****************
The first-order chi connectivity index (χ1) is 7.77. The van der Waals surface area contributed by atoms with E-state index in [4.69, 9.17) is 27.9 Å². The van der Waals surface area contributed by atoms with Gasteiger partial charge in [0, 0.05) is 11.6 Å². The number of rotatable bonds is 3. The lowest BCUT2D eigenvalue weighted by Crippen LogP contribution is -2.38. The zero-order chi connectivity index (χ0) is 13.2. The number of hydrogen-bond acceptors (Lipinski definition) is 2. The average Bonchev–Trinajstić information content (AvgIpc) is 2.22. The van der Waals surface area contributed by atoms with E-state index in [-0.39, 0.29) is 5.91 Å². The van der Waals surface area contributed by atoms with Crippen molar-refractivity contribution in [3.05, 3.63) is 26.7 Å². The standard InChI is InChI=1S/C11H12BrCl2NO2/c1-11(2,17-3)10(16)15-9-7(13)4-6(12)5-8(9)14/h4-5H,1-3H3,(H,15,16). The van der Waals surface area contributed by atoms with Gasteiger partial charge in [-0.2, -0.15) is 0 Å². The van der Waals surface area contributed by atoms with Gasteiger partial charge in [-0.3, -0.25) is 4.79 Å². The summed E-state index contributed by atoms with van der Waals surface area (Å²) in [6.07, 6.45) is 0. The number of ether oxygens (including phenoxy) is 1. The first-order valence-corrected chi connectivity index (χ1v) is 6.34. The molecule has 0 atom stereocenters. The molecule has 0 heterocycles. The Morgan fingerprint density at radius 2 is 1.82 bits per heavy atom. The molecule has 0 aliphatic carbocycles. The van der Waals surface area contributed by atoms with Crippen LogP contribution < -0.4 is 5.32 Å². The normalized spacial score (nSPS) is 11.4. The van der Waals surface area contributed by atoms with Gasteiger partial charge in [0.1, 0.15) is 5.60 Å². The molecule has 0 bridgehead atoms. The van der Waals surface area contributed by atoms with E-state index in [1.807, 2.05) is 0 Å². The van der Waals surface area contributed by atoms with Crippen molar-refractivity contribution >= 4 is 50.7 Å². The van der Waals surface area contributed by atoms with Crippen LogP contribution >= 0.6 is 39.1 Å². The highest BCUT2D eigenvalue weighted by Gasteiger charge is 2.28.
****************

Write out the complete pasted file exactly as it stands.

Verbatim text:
The first-order chi connectivity index (χ1) is 7.77. The van der Waals surface area contributed by atoms with E-state index in [4.69, 9.17) is 27.9 Å². The van der Waals surface area contributed by atoms with Gasteiger partial charge in [0, 0.05) is 11.6 Å². The number of rotatable bonds is 3. The lowest BCUT2D eigenvalue weighted by Crippen LogP contribution is -2.38. The zero-order chi connectivity index (χ0) is 13.2. The number of hydrogen-bond acceptors (Lipinski definition) is 2. The average Bonchev–Trinajstić information content (AvgIpc) is 2.22. The van der Waals surface area contributed by atoms with E-state index in [-0.39, 0.29) is 5.91 Å². The van der Waals surface area contributed by atoms with Crippen molar-refractivity contribution in [3.05, 3.63) is 26.7 Å². The standard InChI is InChI=1S/C11H12BrCl2NO2/c1-11(2,17-3)10(16)15-9-7(13)4-6(12)5-8(9)14/h4-5H,1-3H3,(H,15,16). The van der Waals surface area contributed by atoms with Gasteiger partial charge in [-0.2, -0.15) is 0 Å². The van der Waals surface area contributed by atoms with Gasteiger partial charge in [-0.3, -0.25) is 4.79 Å². The summed E-state index contributed by atoms with van der Waals surface area (Å²) in [6.07, 6.45) is 0. The number of ether oxygens (including phenoxy) is 1. The first-order valence-corrected chi connectivity index (χ1v) is 6.34. The molecule has 0 atom stereocenters. The molecule has 0 heterocycles. The Morgan fingerprint density at radius 2 is 1.82 bits per heavy atom. The molecule has 0 aliphatic carbocycles. The van der Waals surface area contributed by atoms with Crippen LogP contribution < -0.4 is 5.32 Å². The normalized spacial score (nSPS) is 11.4. The van der Waals surface area contributed by atoms with Gasteiger partial charge in [0.1, 0.15) is 5.60 Å². The molecule has 0 bridgehead atoms. The van der Waals surface area contributed by atoms with E-state index in [1.807, 2.05) is 0 Å². The van der Waals surface area contributed by atoms with Crippen molar-refractivity contribution >= 4 is 50.7 Å². The van der Waals surface area contributed by atoms with Crippen LogP contribution >= 0.6 is 39.1 Å². The highest BCUT2D eigenvalue weighted by Gasteiger charge is 2.28.